The Wind Temple
“The memory of the kingdom vanished, but its legend survived on the wind’s breath.”
— Prologue, The Wind Waker
— Prologue, The Wind Waker
Aria to the Wind God
Many temples within this series are actually amalgamations of different elements, and the Wind Temple follows this scheme, fusing both wind and forest into one. This place is as the wind blowing over the grasses and through the trees, and its atmosphere evokes that of a sunlit and enchanted wood. The lazily-floating particles here are a direct parallel to those from Ocarina of Time’s Lost Woods and Sacred Forest Meadow; they give this area the feeling of it having been bewitched, or that some strange thing is preserving the life of the dungeon, though it be buried beneath the sea. Unlike the Earth Temple, whose linearity shows the obvious signs of human design, the Wind Temple is far more natural, with its curved walls, dirt and grass floors, and the flora that has made its home in every conceivable nook and cranny of this sanctuary. Suggestive of several different iconic woodlands, especially the enchanting Faron Woods of Twilight Princess, this area seeks to draw links to the past, as well as introduce new aspects of forests that were overlooked in previous games. Each forest, and indeed each individual tree, holds a particular splendor unique to it, and though each wooded area is familiarly bound by leaves, roots, and twigs, each one remains distinct and memorable.
A distinguished checkered pattern (as in a certain room of the Forest Temple from Ocarina of Time) graces large portions of the floor, while the walls seem almost like bricks placed in too much mortar. Yet, much of the floor is natural, and above we can see that some moss or lichen is present on many of these surfaces.
The statues previously seen in the Earth Temple, being squat creatures wearing a helm with a large nose-piece, feature prominently in this picture, as well as the central motif of this dungeon — a graceful series of lines depicting rushing winds, vines, and the wings of birds.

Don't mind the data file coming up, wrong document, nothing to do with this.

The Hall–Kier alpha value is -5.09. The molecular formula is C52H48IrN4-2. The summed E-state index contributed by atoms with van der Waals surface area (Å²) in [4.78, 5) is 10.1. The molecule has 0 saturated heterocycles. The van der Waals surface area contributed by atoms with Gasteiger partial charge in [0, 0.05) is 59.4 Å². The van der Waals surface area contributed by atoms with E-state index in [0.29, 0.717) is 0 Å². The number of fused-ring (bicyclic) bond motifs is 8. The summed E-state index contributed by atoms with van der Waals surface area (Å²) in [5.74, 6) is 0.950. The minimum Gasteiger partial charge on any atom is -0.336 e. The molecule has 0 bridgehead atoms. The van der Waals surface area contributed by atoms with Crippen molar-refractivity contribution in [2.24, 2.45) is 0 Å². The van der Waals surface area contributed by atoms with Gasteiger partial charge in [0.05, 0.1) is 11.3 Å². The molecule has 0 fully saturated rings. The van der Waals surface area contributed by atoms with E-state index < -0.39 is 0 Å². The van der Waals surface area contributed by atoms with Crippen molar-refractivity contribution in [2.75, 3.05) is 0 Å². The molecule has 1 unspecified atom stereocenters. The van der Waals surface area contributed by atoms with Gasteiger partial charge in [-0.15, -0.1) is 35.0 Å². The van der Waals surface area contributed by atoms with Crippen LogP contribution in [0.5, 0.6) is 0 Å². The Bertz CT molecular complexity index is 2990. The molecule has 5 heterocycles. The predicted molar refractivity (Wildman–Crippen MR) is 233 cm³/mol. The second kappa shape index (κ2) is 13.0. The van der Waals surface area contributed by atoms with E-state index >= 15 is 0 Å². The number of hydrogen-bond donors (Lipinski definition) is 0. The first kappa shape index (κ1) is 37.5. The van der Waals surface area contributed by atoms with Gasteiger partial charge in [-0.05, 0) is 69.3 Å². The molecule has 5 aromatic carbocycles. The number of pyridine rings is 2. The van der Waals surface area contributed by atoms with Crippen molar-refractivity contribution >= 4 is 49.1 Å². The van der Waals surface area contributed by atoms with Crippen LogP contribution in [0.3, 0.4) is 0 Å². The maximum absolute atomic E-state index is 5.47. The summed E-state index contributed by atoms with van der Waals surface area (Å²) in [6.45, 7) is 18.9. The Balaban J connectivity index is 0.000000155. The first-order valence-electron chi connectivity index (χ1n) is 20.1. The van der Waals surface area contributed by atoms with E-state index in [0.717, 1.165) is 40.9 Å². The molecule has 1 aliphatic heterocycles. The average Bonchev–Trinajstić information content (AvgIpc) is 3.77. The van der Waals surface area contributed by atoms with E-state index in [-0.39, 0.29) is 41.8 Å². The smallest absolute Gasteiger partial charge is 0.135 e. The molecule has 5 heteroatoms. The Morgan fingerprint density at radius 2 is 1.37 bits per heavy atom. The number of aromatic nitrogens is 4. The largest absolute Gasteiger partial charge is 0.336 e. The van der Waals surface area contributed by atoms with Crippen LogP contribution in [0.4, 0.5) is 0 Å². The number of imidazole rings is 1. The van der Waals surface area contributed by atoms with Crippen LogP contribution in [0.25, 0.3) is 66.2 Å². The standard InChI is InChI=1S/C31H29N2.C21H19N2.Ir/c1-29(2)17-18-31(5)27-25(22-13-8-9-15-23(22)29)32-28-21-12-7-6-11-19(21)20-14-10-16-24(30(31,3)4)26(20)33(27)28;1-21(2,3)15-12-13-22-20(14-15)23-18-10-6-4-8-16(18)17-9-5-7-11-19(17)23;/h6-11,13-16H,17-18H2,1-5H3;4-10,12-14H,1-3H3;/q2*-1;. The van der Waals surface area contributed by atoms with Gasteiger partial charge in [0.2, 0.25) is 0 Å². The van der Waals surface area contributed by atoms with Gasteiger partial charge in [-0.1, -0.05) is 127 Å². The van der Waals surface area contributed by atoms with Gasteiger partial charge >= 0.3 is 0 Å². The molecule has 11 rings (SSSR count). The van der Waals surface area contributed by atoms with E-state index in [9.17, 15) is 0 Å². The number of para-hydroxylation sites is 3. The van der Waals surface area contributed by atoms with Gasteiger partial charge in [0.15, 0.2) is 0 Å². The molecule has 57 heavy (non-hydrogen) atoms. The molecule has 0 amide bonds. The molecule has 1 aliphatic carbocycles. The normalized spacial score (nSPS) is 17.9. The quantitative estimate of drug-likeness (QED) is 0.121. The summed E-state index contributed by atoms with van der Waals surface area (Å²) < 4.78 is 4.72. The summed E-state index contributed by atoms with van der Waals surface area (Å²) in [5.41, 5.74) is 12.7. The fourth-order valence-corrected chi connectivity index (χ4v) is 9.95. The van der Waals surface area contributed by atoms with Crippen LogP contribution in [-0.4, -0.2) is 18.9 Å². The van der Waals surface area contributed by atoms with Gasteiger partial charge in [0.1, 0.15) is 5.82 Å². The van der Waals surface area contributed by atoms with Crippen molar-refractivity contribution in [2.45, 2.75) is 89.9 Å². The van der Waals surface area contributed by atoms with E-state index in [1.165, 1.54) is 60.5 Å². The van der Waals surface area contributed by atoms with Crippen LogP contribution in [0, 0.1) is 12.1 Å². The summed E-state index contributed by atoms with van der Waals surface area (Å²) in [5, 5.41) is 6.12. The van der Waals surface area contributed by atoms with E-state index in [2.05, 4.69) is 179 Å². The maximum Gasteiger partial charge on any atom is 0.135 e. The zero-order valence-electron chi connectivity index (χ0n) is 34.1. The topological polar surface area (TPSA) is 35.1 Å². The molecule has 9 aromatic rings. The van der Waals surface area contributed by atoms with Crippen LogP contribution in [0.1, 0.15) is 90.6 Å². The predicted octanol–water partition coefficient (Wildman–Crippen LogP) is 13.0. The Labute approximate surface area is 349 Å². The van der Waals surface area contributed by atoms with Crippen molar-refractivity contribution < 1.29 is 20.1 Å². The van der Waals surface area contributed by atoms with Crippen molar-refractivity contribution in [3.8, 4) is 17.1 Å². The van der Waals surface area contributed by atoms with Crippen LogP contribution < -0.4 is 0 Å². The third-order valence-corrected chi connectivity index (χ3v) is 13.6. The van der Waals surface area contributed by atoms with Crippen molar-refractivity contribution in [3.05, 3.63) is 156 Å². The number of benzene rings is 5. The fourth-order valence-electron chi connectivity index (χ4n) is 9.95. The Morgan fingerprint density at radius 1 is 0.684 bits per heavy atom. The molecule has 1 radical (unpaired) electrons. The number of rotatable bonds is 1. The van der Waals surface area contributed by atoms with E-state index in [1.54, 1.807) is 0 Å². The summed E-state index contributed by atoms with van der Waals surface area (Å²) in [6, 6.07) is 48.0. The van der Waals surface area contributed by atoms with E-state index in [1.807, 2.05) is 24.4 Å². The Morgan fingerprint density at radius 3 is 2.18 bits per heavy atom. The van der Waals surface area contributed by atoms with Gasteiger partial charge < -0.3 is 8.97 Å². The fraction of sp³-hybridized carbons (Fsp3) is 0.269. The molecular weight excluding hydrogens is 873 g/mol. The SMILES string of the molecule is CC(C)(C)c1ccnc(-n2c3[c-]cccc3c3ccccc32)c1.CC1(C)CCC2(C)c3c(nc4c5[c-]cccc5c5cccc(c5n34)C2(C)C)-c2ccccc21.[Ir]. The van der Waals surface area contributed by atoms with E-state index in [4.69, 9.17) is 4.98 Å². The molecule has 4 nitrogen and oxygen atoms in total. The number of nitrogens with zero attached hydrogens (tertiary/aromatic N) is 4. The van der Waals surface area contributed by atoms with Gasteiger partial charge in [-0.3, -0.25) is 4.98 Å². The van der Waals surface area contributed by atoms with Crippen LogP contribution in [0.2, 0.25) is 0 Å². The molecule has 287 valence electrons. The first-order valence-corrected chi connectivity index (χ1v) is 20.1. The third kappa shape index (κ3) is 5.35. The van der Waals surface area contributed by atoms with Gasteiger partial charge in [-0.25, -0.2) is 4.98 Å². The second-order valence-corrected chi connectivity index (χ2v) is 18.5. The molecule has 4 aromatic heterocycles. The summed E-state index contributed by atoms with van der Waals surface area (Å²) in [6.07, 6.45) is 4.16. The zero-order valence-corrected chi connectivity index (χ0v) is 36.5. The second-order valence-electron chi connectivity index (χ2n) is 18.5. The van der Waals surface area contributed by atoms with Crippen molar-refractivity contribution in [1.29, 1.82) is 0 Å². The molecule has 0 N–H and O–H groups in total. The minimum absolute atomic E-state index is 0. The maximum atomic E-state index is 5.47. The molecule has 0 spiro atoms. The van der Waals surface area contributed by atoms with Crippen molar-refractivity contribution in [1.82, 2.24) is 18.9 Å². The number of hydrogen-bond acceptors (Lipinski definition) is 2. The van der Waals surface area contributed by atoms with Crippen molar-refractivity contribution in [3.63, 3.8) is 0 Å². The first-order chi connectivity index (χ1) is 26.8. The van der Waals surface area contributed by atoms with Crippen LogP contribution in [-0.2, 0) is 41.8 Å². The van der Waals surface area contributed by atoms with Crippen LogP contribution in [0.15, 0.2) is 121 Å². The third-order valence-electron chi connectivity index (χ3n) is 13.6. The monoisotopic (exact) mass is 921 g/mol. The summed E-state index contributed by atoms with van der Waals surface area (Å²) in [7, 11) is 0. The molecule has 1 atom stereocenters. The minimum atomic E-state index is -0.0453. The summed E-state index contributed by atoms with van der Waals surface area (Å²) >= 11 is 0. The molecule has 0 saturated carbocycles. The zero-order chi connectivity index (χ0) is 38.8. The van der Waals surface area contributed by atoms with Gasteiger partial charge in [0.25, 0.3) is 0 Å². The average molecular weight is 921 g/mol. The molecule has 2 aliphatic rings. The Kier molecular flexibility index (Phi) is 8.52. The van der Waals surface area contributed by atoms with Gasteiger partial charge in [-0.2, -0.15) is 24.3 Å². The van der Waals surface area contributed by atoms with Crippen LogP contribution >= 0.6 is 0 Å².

An enormous cylindrical shaft forms the nucleus of this temple, from which the smaller tributaries of rooms and hallways flow outward and eventually rejoin this central chamber. The seated elephantine statues of the Earth Temple are also visible on the left side, created almost in the likeness of the Moai upon Rapa Nui (Easter Island); they can also be seen on the foremost walls of the room, bearing a hookshot target upon each statue's head.
Although the atmosphere of a forgotten ruin pervades the experience of this place, its architecture and puzzles fail to match the mystery of its environment. Most impressive in this temple is the sheer amount of metalwork, which takes root upon the pilasters of the building as well as making up the majority material in the construction of the floors, fans, columns, springs, and screens. This is also the most inexplicable part. In a dungeon designated to house and worship the natural phenomena of wind and growing things, why did the architects decide to showcase devices so emblematic of industry? Huge metal fans and numerous windmills can be found in the central shaft; and while these two constructs direct the flow of, and harness, the wind, they are hardly to be thought of as natural. The paradoxical placement of these machines is the most unique aspect of this location, and what message they seek to deliver remains as unknown as those who created them.